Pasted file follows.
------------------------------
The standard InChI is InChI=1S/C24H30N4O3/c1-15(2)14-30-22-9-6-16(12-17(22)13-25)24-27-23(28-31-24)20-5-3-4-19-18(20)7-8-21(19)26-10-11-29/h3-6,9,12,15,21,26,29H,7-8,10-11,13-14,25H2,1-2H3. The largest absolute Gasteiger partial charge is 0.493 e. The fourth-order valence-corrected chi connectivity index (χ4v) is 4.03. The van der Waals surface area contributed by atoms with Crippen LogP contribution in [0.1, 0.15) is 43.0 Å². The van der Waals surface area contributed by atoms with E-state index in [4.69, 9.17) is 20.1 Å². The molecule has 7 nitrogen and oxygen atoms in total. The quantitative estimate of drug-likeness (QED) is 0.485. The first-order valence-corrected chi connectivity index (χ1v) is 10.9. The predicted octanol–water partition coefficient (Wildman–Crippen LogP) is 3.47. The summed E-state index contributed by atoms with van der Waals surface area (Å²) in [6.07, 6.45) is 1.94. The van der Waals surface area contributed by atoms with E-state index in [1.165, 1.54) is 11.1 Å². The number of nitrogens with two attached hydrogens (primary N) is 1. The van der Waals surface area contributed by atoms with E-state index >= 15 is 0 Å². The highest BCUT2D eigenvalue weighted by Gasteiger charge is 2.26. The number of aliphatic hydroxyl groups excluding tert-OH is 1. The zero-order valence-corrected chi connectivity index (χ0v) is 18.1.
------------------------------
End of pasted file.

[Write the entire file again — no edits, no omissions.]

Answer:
The standard InChI is InChI=1S/C24H30N4O3/c1-15(2)14-30-22-9-6-16(12-17(22)13-25)24-27-23(28-31-24)20-5-3-4-19-18(20)7-8-21(19)26-10-11-29/h3-6,9,12,15,21,26,29H,7-8,10-11,13-14,25H2,1-2H3. The largest absolute Gasteiger partial charge is 0.493 e. The fourth-order valence-corrected chi connectivity index (χ4v) is 4.03. The van der Waals surface area contributed by atoms with Crippen LogP contribution in [0.1, 0.15) is 43.0 Å². The van der Waals surface area contributed by atoms with E-state index in [4.69, 9.17) is 20.1 Å². The molecule has 7 nitrogen and oxygen atoms in total. The quantitative estimate of drug-likeness (QED) is 0.485. The first-order valence-corrected chi connectivity index (χ1v) is 10.9. The predicted octanol–water partition coefficient (Wildman–Crippen LogP) is 3.47. The summed E-state index contributed by atoms with van der Waals surface area (Å²) in [6.07, 6.45) is 1.94. The van der Waals surface area contributed by atoms with E-state index in [1.165, 1.54) is 11.1 Å². The number of nitrogens with two attached hydrogens (primary N) is 1. The van der Waals surface area contributed by atoms with E-state index >= 15 is 0 Å². The highest BCUT2D eigenvalue weighted by Gasteiger charge is 2.26. The number of aliphatic hydroxyl groups excluding tert-OH is 1. The zero-order valence-corrected chi connectivity index (χ0v) is 18.1.